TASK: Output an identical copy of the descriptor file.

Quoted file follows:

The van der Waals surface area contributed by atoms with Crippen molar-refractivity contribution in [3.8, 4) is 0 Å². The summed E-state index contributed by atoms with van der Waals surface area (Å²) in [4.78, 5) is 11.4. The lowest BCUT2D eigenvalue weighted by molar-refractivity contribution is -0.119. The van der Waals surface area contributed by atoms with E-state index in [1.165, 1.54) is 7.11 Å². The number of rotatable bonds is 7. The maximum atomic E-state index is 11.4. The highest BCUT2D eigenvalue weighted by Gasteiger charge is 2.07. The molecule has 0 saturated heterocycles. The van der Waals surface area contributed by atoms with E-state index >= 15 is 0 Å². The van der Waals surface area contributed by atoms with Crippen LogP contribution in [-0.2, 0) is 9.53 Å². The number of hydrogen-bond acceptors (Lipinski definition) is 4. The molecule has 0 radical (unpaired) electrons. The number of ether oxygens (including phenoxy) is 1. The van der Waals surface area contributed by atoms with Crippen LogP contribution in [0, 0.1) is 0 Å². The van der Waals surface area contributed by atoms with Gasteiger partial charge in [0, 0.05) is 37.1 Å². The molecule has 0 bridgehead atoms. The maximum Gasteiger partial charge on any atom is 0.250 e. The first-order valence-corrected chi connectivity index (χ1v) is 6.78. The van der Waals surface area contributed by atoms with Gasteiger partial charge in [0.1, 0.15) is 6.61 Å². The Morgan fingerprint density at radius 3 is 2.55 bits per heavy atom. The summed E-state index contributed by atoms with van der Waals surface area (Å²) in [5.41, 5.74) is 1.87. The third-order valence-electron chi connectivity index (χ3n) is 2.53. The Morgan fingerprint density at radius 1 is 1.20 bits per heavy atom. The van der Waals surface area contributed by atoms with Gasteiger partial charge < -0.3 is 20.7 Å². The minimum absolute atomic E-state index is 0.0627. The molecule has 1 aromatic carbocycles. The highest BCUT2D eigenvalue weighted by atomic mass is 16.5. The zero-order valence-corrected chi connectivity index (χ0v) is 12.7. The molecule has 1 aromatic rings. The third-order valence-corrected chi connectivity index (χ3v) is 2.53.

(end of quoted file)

The van der Waals surface area contributed by atoms with Crippen molar-refractivity contribution in [3.8, 4) is 0 Å². The summed E-state index contributed by atoms with van der Waals surface area (Å²) in [4.78, 5) is 11.4. The lowest BCUT2D eigenvalue weighted by molar-refractivity contribution is -0.119. The van der Waals surface area contributed by atoms with E-state index in [1.165, 1.54) is 7.11 Å². The number of rotatable bonds is 7. The maximum atomic E-state index is 11.4. The highest BCUT2D eigenvalue weighted by Gasteiger charge is 2.07. The molecule has 0 saturated heterocycles. The van der Waals surface area contributed by atoms with E-state index >= 15 is 0 Å². The van der Waals surface area contributed by atoms with Crippen LogP contribution in [-0.2, 0) is 9.53 Å². The number of hydrogen-bond acceptors (Lipinski definition) is 4. The molecule has 0 radical (unpaired) electrons. The number of ether oxygens (including phenoxy) is 1. The van der Waals surface area contributed by atoms with Crippen LogP contribution in [0, 0.1) is 0 Å². The van der Waals surface area contributed by atoms with Gasteiger partial charge in [0, 0.05) is 37.1 Å². The molecule has 0 bridgehead atoms. The maximum Gasteiger partial charge on any atom is 0.250 e. The first-order valence-corrected chi connectivity index (χ1v) is 6.78. The van der Waals surface area contributed by atoms with Gasteiger partial charge in [0.1, 0.15) is 6.61 Å². The Morgan fingerprint density at radius 3 is 2.55 bits per heavy atom. The summed E-state index contributed by atoms with van der Waals surface area (Å²) in [5.41, 5.74) is 1.87. The third-order valence-electron chi connectivity index (χ3n) is 2.53. The Morgan fingerprint density at radius 1 is 1.20 bits per heavy atom. The van der Waals surface area contributed by atoms with Gasteiger partial charge < -0.3 is 20.7 Å². The minimum absolute atomic E-state index is 0.0627. The molecule has 1 aromatic carbocycles. The highest BCUT2D eigenvalue weighted by atomic mass is 16.5. The zero-order valence-corrected chi connectivity index (χ0v) is 12.7. The molecule has 1 aromatic rings. The third-order valence-corrected chi connectivity index (χ3v) is 2.53.